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Venezuela's oil industry in post-Chavez era

Staff writer ▼ | January 1, 1970
Venezuela oil industryWith the passing of President Hugo Chavez, the world and foreign companies are waiting to see what changes the new situation will bring to the Venezuela's oil industry.

Venezuela has oil deposits of estimated 297 billion barrels, slightly above those of Saudi Arabia, but the production is far behind because for decades there were no investments in one of the most important industries in the country. Venezuela is today the fifth largest oil exporter in the world and it could have been even bigger if it wasn't for an output fall of 25 percent since 1998, from 3 million to 2.4 million barrels per day. In other words, while Venezuela exports 3 percent of the world's oil, its main competitor, Saudi Arabia, exports 12 percent.

The state oil company PDVSA was very fast with the statement, calling for calm in OPEC and, of course, blaming foreign elements for rumors: "The call for calm is aimed at clearing the climate of rumors and political destabilization that enemies of the fatherland are trying to sow in the public opinion."

The eyes of the United States are on the country because Venezuela is a top-four supplier to the U.S and, also very important on a global power scale, the country that exports more and more to China.

It's very unlikely that the death of the leader will have a big impact on the industry in the short term, especially if the successor he preferred wins the next elections. And indeed, there is a big chance that Mr. Chavez's United Socialist Party of Venezuela will stay in power, which in turn means that nothing much will change in country's oil industry.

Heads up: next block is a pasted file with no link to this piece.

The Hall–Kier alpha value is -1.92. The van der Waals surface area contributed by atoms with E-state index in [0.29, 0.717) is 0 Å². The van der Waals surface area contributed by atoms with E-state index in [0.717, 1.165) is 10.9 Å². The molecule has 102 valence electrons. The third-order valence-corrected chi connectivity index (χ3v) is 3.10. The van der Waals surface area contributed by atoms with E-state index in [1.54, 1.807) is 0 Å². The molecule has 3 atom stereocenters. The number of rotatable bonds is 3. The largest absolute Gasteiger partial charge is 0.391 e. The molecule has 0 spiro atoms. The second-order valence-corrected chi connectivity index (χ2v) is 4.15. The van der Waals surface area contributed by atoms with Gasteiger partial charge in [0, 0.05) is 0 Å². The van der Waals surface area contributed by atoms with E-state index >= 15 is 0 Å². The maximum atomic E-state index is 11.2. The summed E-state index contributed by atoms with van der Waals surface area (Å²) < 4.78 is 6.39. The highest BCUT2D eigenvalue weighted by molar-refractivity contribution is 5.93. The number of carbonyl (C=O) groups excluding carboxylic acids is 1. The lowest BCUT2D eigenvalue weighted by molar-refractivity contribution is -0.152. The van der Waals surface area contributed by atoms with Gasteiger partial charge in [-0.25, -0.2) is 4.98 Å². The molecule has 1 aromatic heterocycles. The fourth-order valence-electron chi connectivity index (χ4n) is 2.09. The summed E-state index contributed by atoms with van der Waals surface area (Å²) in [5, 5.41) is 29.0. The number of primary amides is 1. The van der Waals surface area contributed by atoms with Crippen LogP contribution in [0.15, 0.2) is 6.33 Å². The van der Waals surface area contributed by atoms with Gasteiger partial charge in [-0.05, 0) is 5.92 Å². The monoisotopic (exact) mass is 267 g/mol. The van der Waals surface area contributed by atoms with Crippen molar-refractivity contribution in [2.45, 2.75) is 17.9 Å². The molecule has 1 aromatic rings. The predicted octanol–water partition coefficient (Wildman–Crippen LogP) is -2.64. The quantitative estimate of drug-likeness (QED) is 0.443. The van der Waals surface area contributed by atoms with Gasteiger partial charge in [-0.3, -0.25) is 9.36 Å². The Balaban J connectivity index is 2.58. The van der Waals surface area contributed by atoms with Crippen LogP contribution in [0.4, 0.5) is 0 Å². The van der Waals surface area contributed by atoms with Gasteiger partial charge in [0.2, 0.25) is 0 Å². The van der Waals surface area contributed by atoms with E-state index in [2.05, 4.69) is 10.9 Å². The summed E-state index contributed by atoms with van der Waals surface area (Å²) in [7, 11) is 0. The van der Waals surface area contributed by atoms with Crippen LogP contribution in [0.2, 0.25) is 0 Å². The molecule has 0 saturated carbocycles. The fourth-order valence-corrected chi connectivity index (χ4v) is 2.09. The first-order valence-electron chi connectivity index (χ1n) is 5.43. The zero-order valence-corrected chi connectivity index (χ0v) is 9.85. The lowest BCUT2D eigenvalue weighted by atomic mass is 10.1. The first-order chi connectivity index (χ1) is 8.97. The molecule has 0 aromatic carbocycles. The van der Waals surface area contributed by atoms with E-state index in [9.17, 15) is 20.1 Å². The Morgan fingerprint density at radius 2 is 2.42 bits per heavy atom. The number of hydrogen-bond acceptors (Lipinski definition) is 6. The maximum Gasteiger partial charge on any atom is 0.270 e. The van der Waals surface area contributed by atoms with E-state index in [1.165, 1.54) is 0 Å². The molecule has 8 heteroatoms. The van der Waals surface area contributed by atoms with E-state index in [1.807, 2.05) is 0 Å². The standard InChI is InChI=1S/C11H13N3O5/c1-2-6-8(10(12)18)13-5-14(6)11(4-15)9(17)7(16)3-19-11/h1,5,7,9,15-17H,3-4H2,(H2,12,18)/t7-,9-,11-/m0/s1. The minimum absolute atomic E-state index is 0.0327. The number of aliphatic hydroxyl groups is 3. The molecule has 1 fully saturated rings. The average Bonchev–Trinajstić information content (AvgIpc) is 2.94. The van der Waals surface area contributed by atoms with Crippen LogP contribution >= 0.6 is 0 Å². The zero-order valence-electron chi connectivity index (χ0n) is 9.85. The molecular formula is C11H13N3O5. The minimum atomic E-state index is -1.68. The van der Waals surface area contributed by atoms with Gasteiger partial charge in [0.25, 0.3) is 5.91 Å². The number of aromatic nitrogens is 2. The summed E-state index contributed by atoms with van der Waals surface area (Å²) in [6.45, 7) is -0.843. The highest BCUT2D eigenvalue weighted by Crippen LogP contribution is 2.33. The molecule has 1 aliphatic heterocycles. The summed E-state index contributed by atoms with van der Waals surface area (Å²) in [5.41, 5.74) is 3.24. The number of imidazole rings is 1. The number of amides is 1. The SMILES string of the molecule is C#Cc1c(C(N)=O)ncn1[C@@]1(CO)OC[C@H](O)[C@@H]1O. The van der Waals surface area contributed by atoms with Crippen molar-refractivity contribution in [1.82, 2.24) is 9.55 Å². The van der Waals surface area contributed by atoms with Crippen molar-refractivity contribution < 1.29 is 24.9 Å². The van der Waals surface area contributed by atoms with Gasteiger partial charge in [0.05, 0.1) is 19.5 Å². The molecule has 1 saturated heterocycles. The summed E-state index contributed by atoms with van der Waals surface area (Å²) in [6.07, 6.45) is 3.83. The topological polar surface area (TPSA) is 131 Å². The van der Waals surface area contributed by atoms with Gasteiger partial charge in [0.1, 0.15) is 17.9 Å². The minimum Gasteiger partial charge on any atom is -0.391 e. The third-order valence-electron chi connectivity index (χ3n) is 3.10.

It is safe to say that U.S. companies will be the first to enter the country with significant investments if the situation changes. They helped to develop well in Venezuela during the first half of the 20th century, but they were forced to leave when the oil and gas industry was nationalized. Mr. Chavez took control over the whole industry and nationalized more than thousand companies, and among them were oil giants Exxon-Mobil and Conoco-Phillips.

ConocoPhillips will be the first to try to regain what it once had in the country - the company lost more than $20 billion - since it was the biggest foreign company in Venezuela. Exxon Mobil is also seeking a nice amount - $12 billion in compensation for assets at Cerro Negro; while Chevron is working in the country, but with a limited degree of freedom.

China should be also taken into account because it was helping Mr. Chavez a lot and Venezuela was paying its debt in oil. Political reasons aside, China is more interested in oil for its fast-growing economy than in spreading its political agenda; without energy there's no industry, and without industry there's no stability; Chinese leaders know that very well.

The key points for Venezuela are foreign investments and there will be no investments if the politics doesn't change. The country needs a better cooperation with other countries, better terms for foreign investors and a climate that will attract companies that once were working there. Without that, Venezuela's oil industry has no future.

Shel Kestley